- Ebb and flow: Plant roots are periodically flooded with nutrient-rich water, then drained back into a reservoir, conserved, and reused.
- Wick system: Plants, usually secured by sand or clay to keep them in place, are fed water and nutrients from a piece of string or “wick” running up from a water reservoir.
What does the industry look like?
Commercial hydroponic farming is a $32 billion worldwide industry that’s projected to grow at an annual rate of 5.1% through 2025, and home gardening hydroponics companies have reported similar upward arcs. Here are a few of the major players.
- Headquarters: Chicago
- Hydroponics technique: Nutrient film
- Product prices: $279 to $949
come in , from a single-level tabletop garden to a three-level freestanding model. Each system includes a starter kit of company-selected seed pods — 8 to 36, depending on the — that changes seasonally. The Rise Gardens app alerts you when it’s time to add nutrients and water, adjust the lighting and harvest your food.
According to founder and CEO Hank Adams, a Rise Garden may be the best choice for you if you plan to grow large-scale fruits and vegetables. “[Vertical towers] cannot support large plants and often don’t have sufficient light for large plants,” Adams told me in an email. “While many claim to grow tomatoes, you’ll note the tomato plants are tiny. It also allows for rooted veggies, vining crops, microgreens and so on, all of which is not possible with other systems set up for consumer use.”
While company sales soared during the pandemic, Adams said that indoor gardening was already a interview with TechRepublic. “One is, we’re all stuck inside. We’re all tired of streaming and binge-watching TV or . And those of us who are parents, as I am, we’re looking for something to do with our kids that’s not on a screen.” The second trend is the food itself. “I think people who or like great fresh food for their family have found their way to these products.”that’s become a necessity for many Rise Gardens customers. “I think [our demand] is driven by two things,” he said in a January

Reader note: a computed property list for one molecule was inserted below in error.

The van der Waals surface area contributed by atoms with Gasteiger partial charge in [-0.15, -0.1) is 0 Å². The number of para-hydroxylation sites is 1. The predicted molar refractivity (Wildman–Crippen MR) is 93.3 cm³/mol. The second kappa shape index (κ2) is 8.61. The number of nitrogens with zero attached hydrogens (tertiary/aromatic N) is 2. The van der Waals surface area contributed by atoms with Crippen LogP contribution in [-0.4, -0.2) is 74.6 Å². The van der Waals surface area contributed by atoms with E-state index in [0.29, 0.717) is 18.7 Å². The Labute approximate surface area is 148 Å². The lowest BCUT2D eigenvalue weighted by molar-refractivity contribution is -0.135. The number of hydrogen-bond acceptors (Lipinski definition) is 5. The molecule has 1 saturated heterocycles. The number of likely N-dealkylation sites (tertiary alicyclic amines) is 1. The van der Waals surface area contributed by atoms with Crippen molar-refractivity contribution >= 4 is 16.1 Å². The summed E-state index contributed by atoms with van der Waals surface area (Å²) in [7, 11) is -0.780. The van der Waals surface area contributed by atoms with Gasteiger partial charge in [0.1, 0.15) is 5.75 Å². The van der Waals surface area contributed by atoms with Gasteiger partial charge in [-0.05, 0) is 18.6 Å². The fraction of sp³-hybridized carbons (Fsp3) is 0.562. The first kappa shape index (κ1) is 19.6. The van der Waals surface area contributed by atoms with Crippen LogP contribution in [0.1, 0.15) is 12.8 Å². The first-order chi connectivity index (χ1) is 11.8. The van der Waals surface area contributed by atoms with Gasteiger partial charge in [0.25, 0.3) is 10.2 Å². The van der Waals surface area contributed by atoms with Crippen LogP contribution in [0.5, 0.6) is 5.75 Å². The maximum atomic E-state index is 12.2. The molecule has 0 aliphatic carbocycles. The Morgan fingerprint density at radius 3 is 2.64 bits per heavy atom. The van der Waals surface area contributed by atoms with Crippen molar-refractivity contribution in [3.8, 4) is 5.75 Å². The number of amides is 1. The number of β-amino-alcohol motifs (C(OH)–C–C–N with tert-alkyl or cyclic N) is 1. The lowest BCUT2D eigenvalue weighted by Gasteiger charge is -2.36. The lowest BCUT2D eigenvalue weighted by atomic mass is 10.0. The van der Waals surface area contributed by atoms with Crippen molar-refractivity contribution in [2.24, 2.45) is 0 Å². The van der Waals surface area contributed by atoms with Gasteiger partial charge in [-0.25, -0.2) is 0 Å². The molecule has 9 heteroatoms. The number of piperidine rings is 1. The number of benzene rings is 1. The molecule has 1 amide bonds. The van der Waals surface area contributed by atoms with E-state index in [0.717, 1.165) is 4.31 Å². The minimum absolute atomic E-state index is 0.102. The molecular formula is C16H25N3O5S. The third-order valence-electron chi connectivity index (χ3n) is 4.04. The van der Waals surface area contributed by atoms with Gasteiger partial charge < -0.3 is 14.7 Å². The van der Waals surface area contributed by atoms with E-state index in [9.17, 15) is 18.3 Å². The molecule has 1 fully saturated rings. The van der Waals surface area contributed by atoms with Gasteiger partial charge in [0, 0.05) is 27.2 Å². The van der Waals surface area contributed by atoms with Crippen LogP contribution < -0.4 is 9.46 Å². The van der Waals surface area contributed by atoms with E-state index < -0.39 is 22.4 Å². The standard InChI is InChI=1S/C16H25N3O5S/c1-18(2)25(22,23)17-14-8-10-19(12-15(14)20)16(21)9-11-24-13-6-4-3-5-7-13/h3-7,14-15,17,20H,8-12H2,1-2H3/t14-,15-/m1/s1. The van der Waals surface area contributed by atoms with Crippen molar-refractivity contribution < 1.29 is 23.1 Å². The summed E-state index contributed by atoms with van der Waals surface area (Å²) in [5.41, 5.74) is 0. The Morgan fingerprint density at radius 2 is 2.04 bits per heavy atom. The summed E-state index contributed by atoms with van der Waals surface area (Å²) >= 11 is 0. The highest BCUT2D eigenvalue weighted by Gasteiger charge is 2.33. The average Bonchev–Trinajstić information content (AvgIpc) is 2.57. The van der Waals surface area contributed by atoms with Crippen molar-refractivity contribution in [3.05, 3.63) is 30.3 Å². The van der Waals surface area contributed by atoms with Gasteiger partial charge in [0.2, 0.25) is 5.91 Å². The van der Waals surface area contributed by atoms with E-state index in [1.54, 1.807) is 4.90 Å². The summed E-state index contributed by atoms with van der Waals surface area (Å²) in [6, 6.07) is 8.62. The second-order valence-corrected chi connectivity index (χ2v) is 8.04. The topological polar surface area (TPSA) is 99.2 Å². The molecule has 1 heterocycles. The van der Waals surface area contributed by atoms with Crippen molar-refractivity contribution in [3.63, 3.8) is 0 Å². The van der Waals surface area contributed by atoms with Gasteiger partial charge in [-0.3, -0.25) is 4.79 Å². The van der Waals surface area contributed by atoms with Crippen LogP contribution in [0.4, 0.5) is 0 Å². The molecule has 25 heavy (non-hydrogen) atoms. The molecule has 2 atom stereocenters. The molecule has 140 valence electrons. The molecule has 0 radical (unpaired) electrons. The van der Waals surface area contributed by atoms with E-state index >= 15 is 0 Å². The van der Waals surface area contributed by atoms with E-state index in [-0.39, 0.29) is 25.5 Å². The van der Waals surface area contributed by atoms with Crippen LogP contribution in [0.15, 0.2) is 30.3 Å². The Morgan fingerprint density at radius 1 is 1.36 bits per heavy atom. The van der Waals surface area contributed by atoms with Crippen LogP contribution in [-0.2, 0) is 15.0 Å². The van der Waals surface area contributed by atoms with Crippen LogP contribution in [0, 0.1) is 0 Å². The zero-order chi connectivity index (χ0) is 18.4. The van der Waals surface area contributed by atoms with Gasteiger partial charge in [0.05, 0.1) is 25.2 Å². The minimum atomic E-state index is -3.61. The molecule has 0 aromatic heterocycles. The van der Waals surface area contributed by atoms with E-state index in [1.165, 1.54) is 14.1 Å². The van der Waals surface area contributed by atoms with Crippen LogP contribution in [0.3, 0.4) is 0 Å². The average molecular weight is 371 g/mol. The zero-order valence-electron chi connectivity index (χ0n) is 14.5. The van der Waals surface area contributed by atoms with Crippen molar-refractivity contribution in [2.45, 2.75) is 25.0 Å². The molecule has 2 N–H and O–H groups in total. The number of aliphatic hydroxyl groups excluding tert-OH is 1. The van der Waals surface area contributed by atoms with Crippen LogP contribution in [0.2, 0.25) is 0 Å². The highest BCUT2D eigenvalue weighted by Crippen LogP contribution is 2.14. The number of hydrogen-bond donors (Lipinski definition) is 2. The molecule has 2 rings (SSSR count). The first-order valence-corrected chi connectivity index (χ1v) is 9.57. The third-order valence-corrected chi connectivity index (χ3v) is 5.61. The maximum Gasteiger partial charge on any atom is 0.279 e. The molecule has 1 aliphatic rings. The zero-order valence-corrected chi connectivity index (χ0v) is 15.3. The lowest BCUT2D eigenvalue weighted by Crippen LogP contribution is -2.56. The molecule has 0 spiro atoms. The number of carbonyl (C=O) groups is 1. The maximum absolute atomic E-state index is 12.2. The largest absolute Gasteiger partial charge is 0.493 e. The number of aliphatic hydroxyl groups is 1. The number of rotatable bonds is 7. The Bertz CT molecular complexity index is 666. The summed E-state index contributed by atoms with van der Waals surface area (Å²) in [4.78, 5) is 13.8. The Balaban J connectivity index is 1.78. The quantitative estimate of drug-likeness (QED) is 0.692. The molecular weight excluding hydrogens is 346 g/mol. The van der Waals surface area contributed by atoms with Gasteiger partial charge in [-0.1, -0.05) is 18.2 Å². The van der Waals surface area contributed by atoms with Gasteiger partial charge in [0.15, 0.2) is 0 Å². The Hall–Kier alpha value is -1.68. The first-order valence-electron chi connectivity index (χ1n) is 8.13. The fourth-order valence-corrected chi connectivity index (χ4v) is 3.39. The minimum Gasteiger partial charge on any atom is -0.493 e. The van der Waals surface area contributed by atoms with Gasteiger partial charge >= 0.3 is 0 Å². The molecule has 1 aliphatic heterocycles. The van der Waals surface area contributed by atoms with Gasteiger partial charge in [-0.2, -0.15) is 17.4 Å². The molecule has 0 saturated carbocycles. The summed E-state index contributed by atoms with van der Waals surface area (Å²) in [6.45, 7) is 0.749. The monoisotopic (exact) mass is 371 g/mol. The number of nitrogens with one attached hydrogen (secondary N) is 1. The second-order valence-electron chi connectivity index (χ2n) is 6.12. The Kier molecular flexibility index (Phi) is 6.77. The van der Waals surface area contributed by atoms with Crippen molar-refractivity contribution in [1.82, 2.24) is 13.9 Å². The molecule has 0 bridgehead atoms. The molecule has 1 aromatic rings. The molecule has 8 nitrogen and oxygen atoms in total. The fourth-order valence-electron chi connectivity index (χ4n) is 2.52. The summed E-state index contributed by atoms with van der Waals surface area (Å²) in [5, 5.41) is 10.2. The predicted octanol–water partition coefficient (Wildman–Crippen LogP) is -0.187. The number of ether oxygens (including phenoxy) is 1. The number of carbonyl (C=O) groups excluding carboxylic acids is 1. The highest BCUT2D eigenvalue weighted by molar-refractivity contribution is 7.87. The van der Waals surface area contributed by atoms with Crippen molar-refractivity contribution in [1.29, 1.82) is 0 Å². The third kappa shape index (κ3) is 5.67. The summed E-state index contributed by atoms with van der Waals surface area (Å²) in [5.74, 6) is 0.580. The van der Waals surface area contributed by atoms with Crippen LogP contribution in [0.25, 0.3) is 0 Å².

- Headquarters: Bethesda, Maryland.
- Hydroponic technique: Ebb and flow
- Product prices: $799 to $1,485
Gardyn’s vertical hydroponic system takes up 2 square feet of space. The company claims its 30-plant system yields the same amount of produce as a 1,300 square foot outdoor garden. Its wifi app and smart assistant, Kelby, automates water and light levels for optimal growth and promises a harvest that feeds a family of four to six in four to five weeks after seed sprouting. Prices vary depending on whether you decide to add a one or two-year membership subscription on top of the system’s $799 base price. Although the lengthier membership doubles the cost, you get a lot of bang for your buck.
The Kelby app’s capabilities expand to include plant care guidance like how to thin and where to place sprouts in the system. You also get 10 free yCubes (the Gardyn’s version of…
Read More:Growing your own food at home when you don’t have a lot of space